Patients’ characteristics of TCGA and GTEx: We utilized the publicly available TCGA and GTEx RNA-Seq database as our primary sources of GBM tumour and normal brain tissue transcriptomic data, respectively. We downloaded the datasets containing RNA-Seq gene expression profiles and clinical information of 166 patients from TCGA-GBM and 408 normal brain tissues from GTEx database. The combined data were stratified based on gender, age and treatment as shown in Table 1. Out of a total of 166 GBM cases, 104 cases (62.7%) were male and 56 cases (33.7%) were female. GBM is more prevalent in patients aged ≥ 60 years old which accounts for 42.8% of total cases in the TCGA GBM cohort. Fifty-two patients (31.3%) have undergone treatments whereas 62.1% of cases did not have any treatment data. Unfortunately, the clinical data for the GTEx normal brain samples are not publicly available.
Identification of differentially expressed genes in glioblastoma: The analysis pipeline employed in this study is depicted in Figure 1. Briefly, the RNA-Seq raw read counts from the two large compendiums, TCGA and GTEx were utilized to identify the differentially expressed genes between GBM and normal brain tissues. Since most GBM cases are generally found in the supratentorial region of the brain such as the cerebral hemisphere , we only extracted the RNA-Seq profiles of this region namely the cortex, frontal cortex, anterior cingulate cortex as per GTEx description. We performed t-distributed stochastic neighbour embedding (t-SNE) analysis to reflect the directionality of transcripts expression among GBM tumour and normal brain tissues read count values. The t-SNE plot showed that all RNA-Seq profiles of all GTEx cortex region clustered together while the GBM RNA-Seq profiles form a separate cluster, thus confirming distinct expression patterns between these groups (Figure 2A). In total, RNA expression data from 18,021 genes were obtained from these combined TCGA and GTEx dataset but only 13,548 genes passed the quality control check. By applying the cut-off criteria log2 fold change |2| and adjusted p-value <0.05, we identified 2381 genes as significantly differentially expressed genes (DEGs) in GBM, of which 648 genes were upregulated and 1733 genes were downregulated (Figure 2B). The detailed information of the differential gene expression analysis is listed in Supplementary Table S1.
Functional enrichment analysis and classification of DEGs: The significant DEGs were then subjected to functional enrichment analysis using Gene Ontology (GO) and Kyoto Encyclopedia of Genes and Genomes (KEGG) tools to define their properties and putative biological relevance in GBM. Interestingly, the GO cellular component analysis of both upregulated and downregulated DEGs showed enrichment of cell surface and membrane-associated proteins (Supplementary Figure S1A and S1B). The KEGG pathway enrichment indicated that the upregulated DEGs are involved in pathways related to infectious diseases, pathway in cancer and cell adhesion (Supplementary Figure S1C). Downregulated genes mainly involve in neuroactive ligand-receptor interaction and major cellular signalling pathways (Supplementary Figure S1D).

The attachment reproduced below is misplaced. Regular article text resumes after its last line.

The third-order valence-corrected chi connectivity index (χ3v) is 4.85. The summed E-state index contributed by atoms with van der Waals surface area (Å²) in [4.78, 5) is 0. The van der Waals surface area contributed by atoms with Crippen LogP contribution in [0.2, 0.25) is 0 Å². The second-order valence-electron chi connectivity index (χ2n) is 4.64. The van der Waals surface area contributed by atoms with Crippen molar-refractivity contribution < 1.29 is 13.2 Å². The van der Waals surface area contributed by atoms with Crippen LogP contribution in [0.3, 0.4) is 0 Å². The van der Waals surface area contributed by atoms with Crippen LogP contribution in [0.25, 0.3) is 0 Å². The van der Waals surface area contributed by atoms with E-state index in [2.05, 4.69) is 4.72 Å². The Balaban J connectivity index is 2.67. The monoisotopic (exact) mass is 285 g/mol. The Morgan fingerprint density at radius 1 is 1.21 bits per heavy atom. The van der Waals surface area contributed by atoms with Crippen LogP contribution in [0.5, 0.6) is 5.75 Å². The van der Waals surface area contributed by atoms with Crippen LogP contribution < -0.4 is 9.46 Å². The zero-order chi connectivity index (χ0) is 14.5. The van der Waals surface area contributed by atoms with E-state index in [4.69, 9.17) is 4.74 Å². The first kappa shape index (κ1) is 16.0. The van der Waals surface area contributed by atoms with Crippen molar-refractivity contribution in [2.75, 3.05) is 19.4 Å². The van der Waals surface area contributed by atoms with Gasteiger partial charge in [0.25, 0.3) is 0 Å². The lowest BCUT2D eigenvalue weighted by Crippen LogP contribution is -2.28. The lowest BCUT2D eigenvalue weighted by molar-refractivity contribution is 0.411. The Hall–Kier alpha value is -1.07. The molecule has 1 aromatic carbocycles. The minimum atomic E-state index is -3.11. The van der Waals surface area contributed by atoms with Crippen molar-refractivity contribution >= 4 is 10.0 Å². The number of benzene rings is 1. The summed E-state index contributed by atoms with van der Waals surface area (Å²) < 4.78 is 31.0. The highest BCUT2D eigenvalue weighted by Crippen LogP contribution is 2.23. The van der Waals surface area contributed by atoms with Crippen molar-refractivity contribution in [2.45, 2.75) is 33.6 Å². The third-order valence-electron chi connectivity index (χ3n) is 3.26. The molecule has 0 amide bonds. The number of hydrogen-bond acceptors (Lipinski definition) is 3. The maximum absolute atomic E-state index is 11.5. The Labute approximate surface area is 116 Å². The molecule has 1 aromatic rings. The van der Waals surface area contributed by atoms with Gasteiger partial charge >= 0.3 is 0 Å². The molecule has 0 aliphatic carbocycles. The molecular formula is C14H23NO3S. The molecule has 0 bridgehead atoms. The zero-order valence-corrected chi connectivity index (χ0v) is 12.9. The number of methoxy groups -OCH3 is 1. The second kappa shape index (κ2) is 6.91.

Identification of GBM cell-surface antigen candidates: The DEGs were then further filtered and classified into the surfaceome gene set as previously defined by Bausch-Fluck et. al , Cunha et. al  and Lee et. al . These studies utilized different criteria and stringency in curating the surfaceome gene list. From the overall DEGs in GBM, we identified 395 common cell surface genes within these three surfaceome definitions, including 124 upregulated and 271 downregulated genes (Supplementary Figure S2A and Supplementary Table S2). We further classified the surfaceome according to their main subclasses, which are receptors, transporters, enzymes, miscellaneous and unclassified, as previously reported by Almén et. al . Among the defined surfaceome subclasses, 42.8% of the significant differentially expressed surfaceome in GBM belong to the receptor subclass (Supplementary Figure S2B). KEGG analysis of the GBM-enriched cell surface proteins identified pathways related to immune defence and infectious disease pathways while GBM-deficient cell surface genes are enriched in pathways related to in neuroactive ligand-receptor interaction and major cellular signalling pathways (Supplementary Figure S3A and S3B). These findings are almost similar to the enrichment analysis of overall DEGs in GBM (Supplementary Figure S1C and S1D) suggesting that surfaceome has significant roles in dictating GBM cellular activities.